• 148 Posts
Joined 6M ago
Cake day: Jan 17, 2022


these people should be ashamed of themselves and scientific american should be ashamed for publishing them. writing that they asked GPT-3 for consent is especially embarrassing.

they are contributing to this problem: https://lemmy.ml/post/343852

fwiw some other people actually did this years ago and did get at least one neural-network-authored paper past “peer review” and published; this says a lot more about the peer review process than it says about neural networks.


yep, this is almost exactly the same calculation i just did to arrive somewhere between $0.50 - $2 for an SBC :)

that is true; running a small single-board computer probably adds somewhere between $0.50 to $2 per month to your power bill, depending on the model and the rates in your area, and much more if you use a normal PC instead.

If you have a decent internet connection at home, and a spare computer (eg a raspberrypi or something), and you don’t mind everyone knowing your home IP address, it could cost as little as $0.

It’s also possible to rent a virtual server for the purpose for as little as $5/month, but you’d probably want to spend a few times that to get one with better-than-minimum specs from a reliable/reputable operator.

The biggest expense is the time it takes to maintain it. Becoming an infrastructure provider for other people can become quite a hassle, especially if they come to rely on it and are seriously inconvenienced when you have downtime.

I had to do a double take on the date to make sure this wasn’t a story from a year ago, when bitcoin difficulty actually did fall almost 50%.

Now I see the headline says “bitcoin” but the article’s “decreased by 50%” claim is actually talking about a nebulous collection of things they call “the largest cryptocurrency networks”. But, when it comes to bitcoin specifically, this article is still just factually incorrect, stating:

“The electricity consumption of the bitcoin network has fallen by a third from its high of 11 June”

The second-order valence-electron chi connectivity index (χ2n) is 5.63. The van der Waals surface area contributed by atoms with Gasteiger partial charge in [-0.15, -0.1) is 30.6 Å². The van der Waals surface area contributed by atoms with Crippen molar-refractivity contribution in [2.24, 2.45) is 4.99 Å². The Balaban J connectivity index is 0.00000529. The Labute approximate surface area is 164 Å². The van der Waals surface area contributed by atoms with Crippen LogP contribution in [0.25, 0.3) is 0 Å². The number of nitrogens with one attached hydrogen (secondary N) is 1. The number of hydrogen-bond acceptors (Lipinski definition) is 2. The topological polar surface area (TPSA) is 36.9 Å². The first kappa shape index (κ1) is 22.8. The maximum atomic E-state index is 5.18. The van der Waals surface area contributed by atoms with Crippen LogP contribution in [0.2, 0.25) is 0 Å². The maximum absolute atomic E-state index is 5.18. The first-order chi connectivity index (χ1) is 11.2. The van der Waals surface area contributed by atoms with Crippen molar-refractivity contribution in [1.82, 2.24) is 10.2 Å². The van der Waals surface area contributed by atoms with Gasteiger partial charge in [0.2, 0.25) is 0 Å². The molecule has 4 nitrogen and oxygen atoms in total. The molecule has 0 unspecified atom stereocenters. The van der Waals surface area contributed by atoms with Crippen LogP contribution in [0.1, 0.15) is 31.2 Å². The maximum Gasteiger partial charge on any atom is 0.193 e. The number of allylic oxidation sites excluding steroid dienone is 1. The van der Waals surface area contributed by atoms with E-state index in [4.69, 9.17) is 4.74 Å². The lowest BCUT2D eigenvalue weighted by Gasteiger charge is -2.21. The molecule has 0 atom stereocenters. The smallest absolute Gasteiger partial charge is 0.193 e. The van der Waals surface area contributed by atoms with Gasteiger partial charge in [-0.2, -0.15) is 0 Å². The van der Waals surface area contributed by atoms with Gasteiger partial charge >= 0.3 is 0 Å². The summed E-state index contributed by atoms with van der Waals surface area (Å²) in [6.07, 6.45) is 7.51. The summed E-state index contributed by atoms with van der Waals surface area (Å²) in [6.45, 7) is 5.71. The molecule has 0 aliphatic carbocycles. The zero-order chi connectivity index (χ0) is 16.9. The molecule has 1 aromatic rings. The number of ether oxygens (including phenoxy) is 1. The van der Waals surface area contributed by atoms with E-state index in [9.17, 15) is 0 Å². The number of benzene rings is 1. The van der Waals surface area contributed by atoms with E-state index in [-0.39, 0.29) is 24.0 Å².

It only takes a moment of looking at difficulty charts on any website to see that the all-time high was actually 11 May (when the difficulty hit 31.25 T) and as of yesterday it is now down to 29.57 T, for a decrease of 5.3%.

The interesting story here is that for the last year (since last summer’s actually-almost-50% difficulty drop from 25 T to 13.6 T, which came soon after the price dropped and then rapidly turned back around along with it) the difficulty has continued to rise despite the price falling again. The fact that the difficulty climb has finally slowed (it’s gone down twice and up once since the 11 May peak) is unsurprising - what is surprising is that it didn’t do it sooner.

it depends on what dialect of markdown and the configuration of the markdown renderer.

in many places where you can use markdown, images are not allowed.

here on lemmy the syntax in that guide works:

![lemmy logo](https://lemmy.ml/pictrs/image/bbbd6f1e-4919-4571-b24f-4f345b1f6e82.png) produces

lemmy logo

Third-party images are also (at the time of writing, at least) allowed; ![wikipedia logo](https://en.wikipedia.org/static/images/project-logos/enwiki.png) renders as expected:

wikipedia logo

(if you don’t see a wikipedia logo here then maybe lemmy has changed this policy in the future.)

(imo lemmy should actually not allow 3rd party images, because it provides a way for users to learn other users’ IP addresses…)

one slightly confusing/misleading thing here caught my eye - “Tor is now the largest network provider in Bitcoin, routing traffic for about half of Bitcoin’s nodes. Half of these nodes are routed through the Tor network, and the other half are reachable through .onion addresses.” … “A malicious Tor exit node can modify or drop traffic similarly to an ISP.

Connections to .onion addresses do not involve exit nodes. The tor relays involved in onion connections cannot see any unencrypted traffic, and they cannot modify anything. They can drop things based on protocol fingerprinting, which is still possible despite the onion encryption, but that is much less of a capability than an ISP routing unencrypted protocol traffic has.

It isn’t clear what “Half of these nodes are routed through the Tor network, and the other half are reachable through .onion addresses” means exactly. If a node is “routed through tor” and doesn’t have an onion address, that would mean it can’t receive incoming connections. If it has an onion address and is configured to make connections to non-onion addresses, then it is “routing through tor” (through an exit node) for its outbound connections to non-Tor nodes. Does it count in both halves of the supposed tor-using half then?